South Africa: Hidden in Plain Sight

viaBangkok’s article as seen on Masala Magazine

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We drove a long way from Cape Town, covering a distance of 1,400 kilometers with 3 overnight stops through the Garden Route. Lalibela Game Reserve was the most anticipated destination of our journey, and we were glad to be closing off our South African adventures on a high note.

Did You Know? Game reserves are privately owned animal safari destinations. This means that the owners purchased some thousand hectors of land, fenced it up, and brought in the animals. However, game reserves are planned to ensure a food chain and natural life cycle exists within these confines, so you will get a real safari experience during the game drives with the perk of a luxury lodge to relax in at the end of the day.

Our eyes were peeled to the road as we drove past the town of Port Elizabeth. We spotted the game reserve entrance and followed the dirt path inside; slightly skeptical and hesitant as to its close proximity to the main road. Just as we stepped out of our vehicle, the receptionist bellowed,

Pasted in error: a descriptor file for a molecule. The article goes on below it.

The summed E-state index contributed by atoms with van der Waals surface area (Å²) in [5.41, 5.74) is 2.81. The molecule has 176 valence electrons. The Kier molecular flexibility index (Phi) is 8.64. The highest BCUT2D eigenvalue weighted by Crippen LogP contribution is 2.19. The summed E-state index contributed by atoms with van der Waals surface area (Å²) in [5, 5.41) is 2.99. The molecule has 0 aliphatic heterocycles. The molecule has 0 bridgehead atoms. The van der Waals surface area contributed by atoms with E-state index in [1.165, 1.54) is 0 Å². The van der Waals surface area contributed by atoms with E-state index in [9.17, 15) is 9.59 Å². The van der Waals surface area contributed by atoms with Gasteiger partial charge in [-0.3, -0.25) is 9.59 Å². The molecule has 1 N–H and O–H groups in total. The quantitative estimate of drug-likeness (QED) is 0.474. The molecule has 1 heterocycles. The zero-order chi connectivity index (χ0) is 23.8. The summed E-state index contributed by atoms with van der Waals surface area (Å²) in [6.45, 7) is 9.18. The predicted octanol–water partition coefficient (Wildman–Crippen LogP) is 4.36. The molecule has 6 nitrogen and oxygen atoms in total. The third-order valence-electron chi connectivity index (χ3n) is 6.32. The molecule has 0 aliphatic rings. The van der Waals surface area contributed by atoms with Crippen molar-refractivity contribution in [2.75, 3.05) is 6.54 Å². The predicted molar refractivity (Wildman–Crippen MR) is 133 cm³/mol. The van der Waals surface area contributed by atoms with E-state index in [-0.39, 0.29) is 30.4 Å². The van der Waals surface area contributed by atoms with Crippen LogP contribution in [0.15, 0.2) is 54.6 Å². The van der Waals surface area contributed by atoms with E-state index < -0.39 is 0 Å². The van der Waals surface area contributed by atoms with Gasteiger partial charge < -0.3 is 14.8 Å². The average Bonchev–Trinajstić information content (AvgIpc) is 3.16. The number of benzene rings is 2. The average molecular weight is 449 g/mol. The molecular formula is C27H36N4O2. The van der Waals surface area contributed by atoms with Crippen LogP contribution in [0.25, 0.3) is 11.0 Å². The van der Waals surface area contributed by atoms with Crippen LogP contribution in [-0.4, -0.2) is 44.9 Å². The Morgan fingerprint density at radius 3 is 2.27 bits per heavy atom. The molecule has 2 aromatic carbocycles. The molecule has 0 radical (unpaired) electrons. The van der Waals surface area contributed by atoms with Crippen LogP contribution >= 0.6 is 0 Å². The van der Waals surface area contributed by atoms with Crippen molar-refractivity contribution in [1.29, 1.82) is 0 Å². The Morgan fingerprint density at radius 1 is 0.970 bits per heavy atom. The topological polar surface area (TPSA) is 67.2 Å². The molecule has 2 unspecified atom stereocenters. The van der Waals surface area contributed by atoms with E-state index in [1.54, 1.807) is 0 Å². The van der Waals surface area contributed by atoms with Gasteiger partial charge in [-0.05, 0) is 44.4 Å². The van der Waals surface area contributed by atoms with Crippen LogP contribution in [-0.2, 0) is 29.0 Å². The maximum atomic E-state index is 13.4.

“Take out everything you need from the car. You won’t have access to it for the next 2 days. Your lodge is located 30 minutes from here by jeep. We’ll be driving you in with your luggage. Oh… and you’ll all need to sign a waiver. In case anything happens to you, the reserve is not liable.”

I looked at the jeep, no roof. I looked at the sky, no clouds. This was going to be a hot 30-minute ride, quite literally. Hats on, and we were ready to go.

Our drive to the lodge proved to be a bold and promising introduction into the wildlife as we witnessed warthogs, various antelope, some hippo heads popping out of the lake, and a family of the infamous big five; the rhinoceros.

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Did You Know? The African elephants, Cape buffalos, African lions, African leopards, and white or black rhinoceros are coined the big five game animals because they are the most difficult animals to hunt on foot.